At my job working the early morning Hydration Stations along the lakefront path serving Gatorade to Chicago-area runners, I work with a 19 year old who also works at the duty-free at the airport (she’s the one who looks at your ticket and tells you that you can’t shop at her store unless you’re on an international flight.) I am twice her age, getting paid the same, so my wounded ego has reconfigured itself so that I tell myself I’m a kind of Dian Fossey. She is my ape. I chart her vocalizations and behaviour.  I tell myself I’m studying her to learn about her, rather than studying her in order to discover new ways of talking about myself.

I tell myself things like this all the time.

She’s saving up for a Louis Vuitton purse. We get paid ten bucks an hour so I have no idea how many hours she’ll have to work in order to buy it. She says that she already has a knock-off of the purse she wants and now she wants the real thing.  She says it’s the quality of the leather that lets you know it’s real.

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The Ploughshares AWP Book Review Competition

There won’t be any book reviews on the blog this week, mostly because we think you should all be at AWP in Chicago instead, buying—and attending readings of—as many books as you can.

More importantly, though, if you happen to be at AWP, make sure you also take some time from your busy panel-going and book-buying schedule to stop by the Ploughshares table, where you can enter our very first Blog Book Review Competition.

The format is simple: we give you a small card, you write us a book review in one sentence, of any book you like—past, present, or even, if you feel like showing off your publishing industry connections, future. Winners will be chosen both for creativity, and success as a satisfying review; we’ll publish our favorites here, and the best will also get the chance to contribute a full review to the blog.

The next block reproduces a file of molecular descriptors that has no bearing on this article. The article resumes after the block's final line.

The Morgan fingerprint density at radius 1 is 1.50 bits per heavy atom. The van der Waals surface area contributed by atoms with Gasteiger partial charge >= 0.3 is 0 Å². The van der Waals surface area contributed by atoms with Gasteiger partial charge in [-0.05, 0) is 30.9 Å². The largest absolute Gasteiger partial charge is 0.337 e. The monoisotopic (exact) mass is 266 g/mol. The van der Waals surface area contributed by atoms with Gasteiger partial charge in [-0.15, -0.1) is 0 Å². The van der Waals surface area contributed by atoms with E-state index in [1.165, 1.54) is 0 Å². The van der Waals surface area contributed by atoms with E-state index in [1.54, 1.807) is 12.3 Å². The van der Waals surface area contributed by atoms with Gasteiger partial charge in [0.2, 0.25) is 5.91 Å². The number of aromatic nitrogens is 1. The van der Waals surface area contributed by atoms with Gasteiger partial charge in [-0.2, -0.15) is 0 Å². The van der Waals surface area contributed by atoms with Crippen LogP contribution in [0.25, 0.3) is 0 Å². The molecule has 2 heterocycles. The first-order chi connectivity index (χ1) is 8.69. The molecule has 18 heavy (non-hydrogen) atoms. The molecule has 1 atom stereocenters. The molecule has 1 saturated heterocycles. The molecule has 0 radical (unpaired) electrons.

So what are you waiting for? Get yourself to Chicago, and we’ll see you there!

A Ploughshares Guide to #AWP12 Chicago

Sarah Stetson, former intern and current Ploughshares reader, bravely manning our table in 2011.

AWP 2012 in Chicago is fast approaching, and boy, are we excited! AWP is an annual conference organized by Associated Writing Programs where writers, small and big presses, literary magazines, and writing programs gather to talk about writing, reading, and submitting. Apparently this will be the biggest AWP conference yet, with 10,000 attendees.

We hope you find the information gathered here helpful in planning your AWP trip. This is by no means a comprehensive guide, but it’s just enough to get you pumped pre-trip without exhausting you.

General information and social media help

For the most comprehensive list of what’s going on at AWP on- and off-site, it’s best to visit the official Associated Writing Programs website here. If you’re on Twitter, you should also follow @AWPWriter (official) and @AWPTweets (unofficial). Putting a permanent search in your Twitter application for hashtag #AWP12 will keep you up-to-date on other happenings from attendees. (Oh, and follow us too @Pshares [if you haven't already], because I’ll be tweeting AWP related things all week.)

“Required” Reading pre-conference